Do You Have Sitting Disease?

Do you have Sitting Disease?

Yes, that's what I wrote.  Sitting Disease.  

 

Sitting Disease” is a relatively new term created by the scientific community.  It describe how fat, sick and stressed out we North Americans are becoming because the majority of us sit all day.

 

While the term is not an officially recognized diagnosis in the medical community, it is now commonly used to metabolic syndrome and the ill-effects of an overly sedentary lifestyle.  

 

Sitting Disease is running rampant and making it's ill effects well known in technology advanced nations.  Worse yet, you might just have it.

 

Do You Have Sitting Disease?

  1. Do you work at a desk job?
  2. How long is your commute to and from your office?
  3. If you answered YES, then you are at risk of Sitting Disease.

 

In 2008 Vanderbilt University study published in The Journal of Epidemiology estimated that the average American spends 7.7 hours per day in sedentary behaviors such as sitting.  James Levine MR, PhD, wrote "Today, our bodies are breaking down from obesity, high blood pressure, diabetes, cancer, depression, and the cascade of health ills and everyday malaise that come from what scientists have named sitting disease … Every two hours spent just sitting reduces blood flow and lowers blood sugar, increasing the risk of obesity, diabetes and heart disease.” 

 

In fact, just today in a NYTimes.com article called "Get Up. Get Out. Don't Sit." they referenced yet another study this time by Australian researchers (published in Diabetologia) found “The average adult spends 50 to 70 percent of their time sitting,” and that this "those people with the “highest sedentary behavior,” meaning those who sat the most, had a 112 percent increase in their relative risk of developing diabetes; a 147 percent increase in their risk for cardiovascular disease; and a 49 percent greater risk of dying prematurely — even if they regularly exercised."

 

This was also confirmed by the National Health and Nutrition Examination Survey which found that American's sedentary lifestyles are shortening life expectancy.

 

We’ve become so sedentary that 30 minutes a day at the gym may not counteract the detrimental effects of 8, 9 or 10 hours of sitting.

~ Genevive Healy, PhD.

 

Check out this article and info graphic produced by the CDC along with some other blogs I've written about the dangers of prologned sitting .  See:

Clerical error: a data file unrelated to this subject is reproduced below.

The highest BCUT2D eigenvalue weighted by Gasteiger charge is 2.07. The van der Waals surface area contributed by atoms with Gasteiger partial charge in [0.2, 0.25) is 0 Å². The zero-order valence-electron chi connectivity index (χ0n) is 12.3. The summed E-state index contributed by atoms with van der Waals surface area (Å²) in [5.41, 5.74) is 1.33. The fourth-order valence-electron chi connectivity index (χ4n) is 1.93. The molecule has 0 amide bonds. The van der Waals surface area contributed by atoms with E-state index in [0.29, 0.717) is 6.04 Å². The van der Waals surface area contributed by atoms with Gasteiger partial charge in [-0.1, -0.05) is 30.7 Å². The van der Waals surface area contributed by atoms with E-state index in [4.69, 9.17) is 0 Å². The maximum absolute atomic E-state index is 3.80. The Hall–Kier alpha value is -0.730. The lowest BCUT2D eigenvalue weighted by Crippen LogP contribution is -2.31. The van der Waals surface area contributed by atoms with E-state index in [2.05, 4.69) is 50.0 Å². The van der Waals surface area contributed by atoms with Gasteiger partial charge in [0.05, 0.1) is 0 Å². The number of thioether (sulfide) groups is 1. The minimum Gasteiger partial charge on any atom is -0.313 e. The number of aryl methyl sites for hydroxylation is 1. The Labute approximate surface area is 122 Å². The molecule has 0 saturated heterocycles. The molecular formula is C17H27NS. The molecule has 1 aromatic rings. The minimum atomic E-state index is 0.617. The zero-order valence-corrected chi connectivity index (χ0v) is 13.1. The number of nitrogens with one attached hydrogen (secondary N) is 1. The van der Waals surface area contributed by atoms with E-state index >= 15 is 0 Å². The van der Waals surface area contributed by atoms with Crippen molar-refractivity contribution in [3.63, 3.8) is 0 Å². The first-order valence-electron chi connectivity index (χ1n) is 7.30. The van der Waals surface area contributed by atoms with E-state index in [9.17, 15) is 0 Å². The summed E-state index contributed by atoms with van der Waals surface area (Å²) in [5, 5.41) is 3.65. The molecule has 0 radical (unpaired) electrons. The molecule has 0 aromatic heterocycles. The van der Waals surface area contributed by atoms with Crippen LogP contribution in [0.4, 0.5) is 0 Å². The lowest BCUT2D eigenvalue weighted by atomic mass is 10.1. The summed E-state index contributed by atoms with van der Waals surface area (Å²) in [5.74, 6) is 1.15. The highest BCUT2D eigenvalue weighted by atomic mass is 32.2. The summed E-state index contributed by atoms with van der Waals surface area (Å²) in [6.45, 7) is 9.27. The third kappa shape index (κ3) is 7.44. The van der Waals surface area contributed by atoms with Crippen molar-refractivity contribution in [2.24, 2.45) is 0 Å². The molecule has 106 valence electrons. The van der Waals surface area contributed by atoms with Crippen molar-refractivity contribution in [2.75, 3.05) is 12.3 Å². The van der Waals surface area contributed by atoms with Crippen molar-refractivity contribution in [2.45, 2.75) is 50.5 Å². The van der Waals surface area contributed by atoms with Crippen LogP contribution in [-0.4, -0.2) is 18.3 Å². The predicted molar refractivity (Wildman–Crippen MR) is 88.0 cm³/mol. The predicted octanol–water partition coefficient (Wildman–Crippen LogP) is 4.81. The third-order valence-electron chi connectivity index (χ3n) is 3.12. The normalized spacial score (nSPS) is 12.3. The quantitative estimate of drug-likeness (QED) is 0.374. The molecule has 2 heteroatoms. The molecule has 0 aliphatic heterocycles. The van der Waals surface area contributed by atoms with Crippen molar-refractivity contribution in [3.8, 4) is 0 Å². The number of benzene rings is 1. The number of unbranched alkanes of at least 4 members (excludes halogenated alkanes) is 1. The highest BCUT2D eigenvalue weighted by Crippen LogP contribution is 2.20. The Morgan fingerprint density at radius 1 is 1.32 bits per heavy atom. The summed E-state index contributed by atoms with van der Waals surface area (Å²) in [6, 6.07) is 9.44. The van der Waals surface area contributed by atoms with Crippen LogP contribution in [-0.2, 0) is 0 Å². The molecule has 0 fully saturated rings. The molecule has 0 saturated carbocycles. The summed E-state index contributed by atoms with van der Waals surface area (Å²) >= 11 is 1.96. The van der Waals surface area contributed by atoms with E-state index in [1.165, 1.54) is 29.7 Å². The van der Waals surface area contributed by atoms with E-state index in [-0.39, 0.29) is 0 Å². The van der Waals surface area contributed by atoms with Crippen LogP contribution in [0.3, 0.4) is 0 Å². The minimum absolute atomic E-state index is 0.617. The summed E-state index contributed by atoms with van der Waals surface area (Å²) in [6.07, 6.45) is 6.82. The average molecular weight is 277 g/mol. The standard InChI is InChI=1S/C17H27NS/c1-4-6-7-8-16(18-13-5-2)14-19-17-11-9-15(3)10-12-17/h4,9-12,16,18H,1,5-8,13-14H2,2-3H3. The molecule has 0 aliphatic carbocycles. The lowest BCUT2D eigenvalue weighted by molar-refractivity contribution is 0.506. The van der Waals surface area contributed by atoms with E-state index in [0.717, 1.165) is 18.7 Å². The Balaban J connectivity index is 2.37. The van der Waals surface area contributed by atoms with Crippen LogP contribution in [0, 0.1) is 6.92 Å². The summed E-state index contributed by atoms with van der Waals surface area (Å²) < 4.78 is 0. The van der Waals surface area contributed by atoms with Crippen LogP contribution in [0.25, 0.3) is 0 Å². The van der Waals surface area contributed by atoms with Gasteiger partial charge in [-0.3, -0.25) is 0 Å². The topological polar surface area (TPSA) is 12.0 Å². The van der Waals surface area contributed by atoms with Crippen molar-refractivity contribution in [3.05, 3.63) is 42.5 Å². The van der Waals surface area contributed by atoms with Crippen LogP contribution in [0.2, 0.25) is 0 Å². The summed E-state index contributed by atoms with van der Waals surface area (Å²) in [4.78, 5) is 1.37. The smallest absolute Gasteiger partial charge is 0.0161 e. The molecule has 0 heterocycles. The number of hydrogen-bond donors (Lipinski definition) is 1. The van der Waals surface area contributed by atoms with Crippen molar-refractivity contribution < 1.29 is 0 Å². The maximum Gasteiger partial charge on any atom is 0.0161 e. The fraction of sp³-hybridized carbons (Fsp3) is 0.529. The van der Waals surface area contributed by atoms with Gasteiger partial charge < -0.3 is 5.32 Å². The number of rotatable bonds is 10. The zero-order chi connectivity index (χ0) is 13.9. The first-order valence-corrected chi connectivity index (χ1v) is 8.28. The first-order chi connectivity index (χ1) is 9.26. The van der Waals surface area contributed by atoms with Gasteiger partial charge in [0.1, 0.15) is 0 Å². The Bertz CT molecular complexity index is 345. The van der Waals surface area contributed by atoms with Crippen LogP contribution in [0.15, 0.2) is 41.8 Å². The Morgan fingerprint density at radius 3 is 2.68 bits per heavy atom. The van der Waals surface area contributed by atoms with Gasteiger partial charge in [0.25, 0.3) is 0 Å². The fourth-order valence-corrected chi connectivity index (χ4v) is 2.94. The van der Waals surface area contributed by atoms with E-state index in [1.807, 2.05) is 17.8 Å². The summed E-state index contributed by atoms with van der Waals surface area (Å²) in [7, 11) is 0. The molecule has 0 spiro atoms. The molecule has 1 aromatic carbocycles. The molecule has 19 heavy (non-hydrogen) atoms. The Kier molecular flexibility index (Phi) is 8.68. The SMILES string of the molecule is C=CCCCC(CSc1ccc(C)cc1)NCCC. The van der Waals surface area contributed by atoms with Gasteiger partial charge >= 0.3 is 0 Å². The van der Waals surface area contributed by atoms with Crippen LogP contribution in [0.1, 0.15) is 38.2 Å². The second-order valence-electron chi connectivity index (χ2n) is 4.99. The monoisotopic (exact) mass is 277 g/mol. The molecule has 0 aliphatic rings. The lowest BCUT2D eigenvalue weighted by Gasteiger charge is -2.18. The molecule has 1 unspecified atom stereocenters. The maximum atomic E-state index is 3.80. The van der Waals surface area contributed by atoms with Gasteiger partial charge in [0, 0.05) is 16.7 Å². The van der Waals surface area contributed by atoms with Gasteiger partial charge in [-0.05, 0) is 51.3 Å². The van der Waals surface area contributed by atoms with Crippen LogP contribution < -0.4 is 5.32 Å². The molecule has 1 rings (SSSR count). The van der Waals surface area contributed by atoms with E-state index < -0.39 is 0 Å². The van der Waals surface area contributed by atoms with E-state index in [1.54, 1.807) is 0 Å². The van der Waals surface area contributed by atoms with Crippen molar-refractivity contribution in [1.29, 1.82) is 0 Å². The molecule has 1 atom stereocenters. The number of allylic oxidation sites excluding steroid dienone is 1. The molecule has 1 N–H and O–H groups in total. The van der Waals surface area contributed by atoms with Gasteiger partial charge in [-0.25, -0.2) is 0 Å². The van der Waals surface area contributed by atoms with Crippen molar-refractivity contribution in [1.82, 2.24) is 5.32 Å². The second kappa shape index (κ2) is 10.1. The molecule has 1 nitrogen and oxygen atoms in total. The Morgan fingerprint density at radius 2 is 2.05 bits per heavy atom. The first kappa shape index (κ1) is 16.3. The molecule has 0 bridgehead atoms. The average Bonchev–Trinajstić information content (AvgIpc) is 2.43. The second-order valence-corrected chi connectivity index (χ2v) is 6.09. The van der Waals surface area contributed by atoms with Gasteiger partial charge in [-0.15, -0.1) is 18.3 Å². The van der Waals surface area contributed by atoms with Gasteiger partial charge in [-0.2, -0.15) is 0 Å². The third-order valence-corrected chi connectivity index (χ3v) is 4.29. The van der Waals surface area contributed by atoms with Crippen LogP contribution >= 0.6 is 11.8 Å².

• Why Sitting All Day Might Be Killing You
  • Dangers of Prolonged Sitting


How Sitting Too Long Affects the Body

  1. Head | Blood closts that form after sitting too rigidly can travel to the brain, causing strokes.
  2. Neck | Fluid retained in the legs during the day moves to the neck at night and contributes to obstructive sleep apnea.
  3. Lungs | In individuals, who experience heart failyre, fluid first backs up in the lungs
  4. Heart | A sedentary lifestyle contributes to cardiovascular disease.  In people who suffer from heart failure and obstructive sleep apnea, fluid collects in the lungs and neck at night
  5. Arms | Physical activity reduces the risk of hypertension, or high blood pressure
  6. Stomach | Sitting too much contributes to obesity and colon cancer.  Enzymes in the blood vessels of muscles of muscles responsible for burning fat get shut off, and the body's method of metabolizing fuels such as glucose and lipids gets disturbed.  
  7. Legs | Fluid collects in the legs during sitting.  Walking helps pump it out before it causes problems.  (source CDC)

 

Not only is prolonged bouts of sitting hard on your posture, but as you can see, is clearly linked to chronic musculoskeletal pain and a reduced lifespan.  In fact, the British Journal of Sports Medicine said that "prolonged sitting should be considered within occupational health and safety policies and practices just like other elements of posture.”

 

Great post huh?  Super discouraging?  Well, tot to worry!  There is some good news!  

 

On the flip side research is also finding that simply cutting the amount of time spent sitting by 50% can offset the shortened life expectancy and actually increase it.  

 

In USA Today article called Take a Stand Against Sitting Disease, author Nancy Hellmich writes:

"it's [Sitting Disease] taking a toll on health. A recent study showed that if people spent less than three hours a day sitting, it would add two years to the average U.S. life expectancy. And research has linked sitting too much to increased risks of diabetes and death from cancer, heart disease and stroke.

 

Finding ways to get up out of your chair can help.  Taking 15 minute "stand-up" breaks, taking the stairs, walking at lunch are all ways you can add more activity.  BUT!  Yes, I said BUT.

 

It's important to note that simply adding exercise into your day does not counteract the negative cumulative effect of prolonged hours of sitting. While sitting less helps increases your life span, it won't improve postue, or alleviate musculoskeletal pain relief.   So to maximize the increase lifespan perspective (who wants to live a longer life in pain and with horrible posture?) and truly undo the damage to bodies we need to bring more activity to the body through a balanced postural position!  

 

That's where Corrective Exercise is a powerful weapon to combat Sitting Disease.

Here at Pain Free Posture we see the chronic musculoskeletal pain and poor posture ramifications of Sitting Disease on a daily basis.  We offer simple posture corrective exercises that you can do throughout your day at your desk to help combat the effects of Sitting Disease.  

 

So get up out of your chair and find ways to get more active throughout your day.  When combined with postural therapy you not only be combatting sitting disease, but you'll be working proactively to Achieve a Pain Free Life and Living!  

 

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